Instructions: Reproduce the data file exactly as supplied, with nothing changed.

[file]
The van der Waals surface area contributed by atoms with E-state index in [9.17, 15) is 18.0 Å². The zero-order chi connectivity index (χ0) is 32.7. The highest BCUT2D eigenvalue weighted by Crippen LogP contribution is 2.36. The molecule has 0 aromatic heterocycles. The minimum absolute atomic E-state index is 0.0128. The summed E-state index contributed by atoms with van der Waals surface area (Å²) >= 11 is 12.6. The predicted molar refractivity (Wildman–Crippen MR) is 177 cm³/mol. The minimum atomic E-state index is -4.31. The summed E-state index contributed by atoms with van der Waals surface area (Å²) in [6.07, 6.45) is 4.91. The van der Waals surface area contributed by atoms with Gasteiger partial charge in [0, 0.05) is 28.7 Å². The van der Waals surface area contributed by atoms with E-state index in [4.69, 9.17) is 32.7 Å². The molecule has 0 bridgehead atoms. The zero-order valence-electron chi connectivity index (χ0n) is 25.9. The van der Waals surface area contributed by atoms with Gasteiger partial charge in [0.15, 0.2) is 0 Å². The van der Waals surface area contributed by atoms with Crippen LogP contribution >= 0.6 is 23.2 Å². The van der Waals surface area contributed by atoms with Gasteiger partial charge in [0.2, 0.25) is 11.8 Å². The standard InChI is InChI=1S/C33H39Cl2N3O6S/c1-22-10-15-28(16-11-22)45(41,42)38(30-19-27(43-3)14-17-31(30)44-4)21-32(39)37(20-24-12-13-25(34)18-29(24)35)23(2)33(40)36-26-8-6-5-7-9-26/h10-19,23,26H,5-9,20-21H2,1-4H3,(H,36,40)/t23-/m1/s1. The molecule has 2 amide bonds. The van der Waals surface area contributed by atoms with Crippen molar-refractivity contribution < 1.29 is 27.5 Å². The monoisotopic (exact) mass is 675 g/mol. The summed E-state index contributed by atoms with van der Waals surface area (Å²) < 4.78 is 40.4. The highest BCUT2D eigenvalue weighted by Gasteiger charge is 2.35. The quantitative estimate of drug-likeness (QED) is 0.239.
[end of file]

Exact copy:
The van der Waals surface area contributed by atoms with E-state index in [9.17, 15) is 18.0 Å². The zero-order chi connectivity index (χ0) is 32.7. The highest BCUT2D eigenvalue weighted by Crippen LogP contribution is 2.36. The molecule has 0 aromatic heterocycles. The minimum absolute atomic E-state index is 0.0128. The summed E-state index contributed by atoms with van der Waals surface area (Å²) >= 11 is 12.6. The predicted molar refractivity (Wildman–Crippen MR) is 177 cm³/mol. The minimum atomic E-state index is -4.31. The summed E-state index contributed by atoms with van der Waals surface area (Å²) in [6.07, 6.45) is 4.91. The van der Waals surface area contributed by atoms with Gasteiger partial charge in [0, 0.05) is 28.7 Å². The van der Waals surface area contributed by atoms with E-state index in [4.69, 9.17) is 32.7 Å². The molecule has 0 bridgehead atoms. The zero-order valence-electron chi connectivity index (χ0n) is 25.9. The van der Waals surface area contributed by atoms with Gasteiger partial charge in [0.15, 0.2) is 0 Å². The van der Waals surface area contributed by atoms with Crippen LogP contribution >= 0.6 is 23.2 Å². The van der Waals surface area contributed by atoms with Gasteiger partial charge in [0.2, 0.25) is 11.8 Å². The standard InChI is InChI=1S/C33H39Cl2N3O6S/c1-22-10-15-28(16-11-22)45(41,42)38(30-19-27(43-3)14-17-31(30)44-4)21-32(39)37(20-24-12-13-25(34)18-29(24)35)23(2)33(40)36-26-8-6-5-7-9-26/h10-19,23,26H,5-9,20-21H2,1-4H3,(H,36,40)/t23-/m1/s1. The molecule has 2 amide bonds. The van der Waals surface area contributed by atoms with Crippen molar-refractivity contribution < 1.29 is 27.5 Å². The monoisotopic (exact) mass is 675 g/mol. The summed E-state index contributed by atoms with van der Waals surface area (Å²) < 4.78 is 40.4. The highest BCUT2D eigenvalue weighted by Gasteiger charge is 2.35. The quantitative estimate of drug-likeness (QED) is 0.239.